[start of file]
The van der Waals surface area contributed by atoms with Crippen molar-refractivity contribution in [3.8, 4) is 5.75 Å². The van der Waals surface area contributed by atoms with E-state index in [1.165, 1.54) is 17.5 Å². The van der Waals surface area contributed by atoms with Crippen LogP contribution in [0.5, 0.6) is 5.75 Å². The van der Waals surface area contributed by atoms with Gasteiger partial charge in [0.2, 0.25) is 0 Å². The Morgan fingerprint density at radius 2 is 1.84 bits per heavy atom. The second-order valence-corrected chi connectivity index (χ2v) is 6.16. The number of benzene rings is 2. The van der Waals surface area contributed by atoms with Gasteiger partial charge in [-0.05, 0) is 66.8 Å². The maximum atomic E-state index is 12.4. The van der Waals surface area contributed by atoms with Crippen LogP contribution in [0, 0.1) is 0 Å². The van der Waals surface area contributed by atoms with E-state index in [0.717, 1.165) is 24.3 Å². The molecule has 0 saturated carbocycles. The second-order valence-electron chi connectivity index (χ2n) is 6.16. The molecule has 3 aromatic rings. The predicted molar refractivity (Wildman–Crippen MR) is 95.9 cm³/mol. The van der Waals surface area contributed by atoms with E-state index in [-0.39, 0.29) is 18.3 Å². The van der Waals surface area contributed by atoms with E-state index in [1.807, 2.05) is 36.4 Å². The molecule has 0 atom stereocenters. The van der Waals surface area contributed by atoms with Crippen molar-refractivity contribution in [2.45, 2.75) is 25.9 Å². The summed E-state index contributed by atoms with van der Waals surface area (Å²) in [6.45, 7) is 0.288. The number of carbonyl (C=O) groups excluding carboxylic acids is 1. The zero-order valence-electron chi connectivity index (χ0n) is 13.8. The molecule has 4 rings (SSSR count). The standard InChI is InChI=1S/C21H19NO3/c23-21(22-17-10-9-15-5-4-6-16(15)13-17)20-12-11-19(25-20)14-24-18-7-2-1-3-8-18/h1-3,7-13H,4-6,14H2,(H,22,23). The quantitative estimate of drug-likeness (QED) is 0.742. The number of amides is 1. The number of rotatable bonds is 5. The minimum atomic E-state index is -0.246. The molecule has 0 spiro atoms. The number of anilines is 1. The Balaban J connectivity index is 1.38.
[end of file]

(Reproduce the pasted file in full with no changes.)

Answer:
The van der Waals surface area contributed by atoms with Crippen molar-refractivity contribution in [3.8, 4) is 5.75 Å². The van der Waals surface area contributed by atoms with E-state index in [1.165, 1.54) is 17.5 Å². The van der Waals surface area contributed by atoms with Crippen LogP contribution in [0.5, 0.6) is 5.75 Å². The van der Waals surface area contributed by atoms with Gasteiger partial charge in [0.2, 0.25) is 0 Å². The Morgan fingerprint density at radius 2 is 1.84 bits per heavy atom. The second-order valence-corrected chi connectivity index (χ2v) is 6.16. The number of benzene rings is 2. The van der Waals surface area contributed by atoms with Gasteiger partial charge in [-0.05, 0) is 66.8 Å². The maximum atomic E-state index is 12.4. The van der Waals surface area contributed by atoms with Crippen LogP contribution in [0, 0.1) is 0 Å². The van der Waals surface area contributed by atoms with E-state index in [0.717, 1.165) is 24.3 Å². The molecule has 0 saturated carbocycles. The second-order valence-electron chi connectivity index (χ2n) is 6.16. The molecule has 3 aromatic rings. The predicted molar refractivity (Wildman–Crippen MR) is 95.9 cm³/mol. The van der Waals surface area contributed by atoms with E-state index in [-0.39, 0.29) is 18.3 Å². The van der Waals surface area contributed by atoms with E-state index in [1.807, 2.05) is 36.4 Å². The molecule has 0 atom stereocenters. The van der Waals surface area contributed by atoms with Crippen molar-refractivity contribution in [2.45, 2.75) is 25.9 Å². The summed E-state index contributed by atoms with van der Waals surface area (Å²) in [6.45, 7) is 0.288. The number of carbonyl (C=O) groups excluding carboxylic acids is 1. The zero-order valence-electron chi connectivity index (χ0n) is 13.8. The molecule has 4 rings (SSSR count). The standard InChI is InChI=1S/C21H19NO3/c23-21(22-17-10-9-15-5-4-6-16(15)13-17)20-12-11-19(25-20)14-24-18-7-2-1-3-8-18/h1-3,7-13H,4-6,14H2,(H,22,23). The quantitative estimate of drug-likeness (QED) is 0.742. The number of amides is 1. The number of rotatable bonds is 5. The minimum atomic E-state index is -0.246. The molecule has 0 spiro atoms. The number of anilines is 1. The Balaban J connectivity index is 1.38.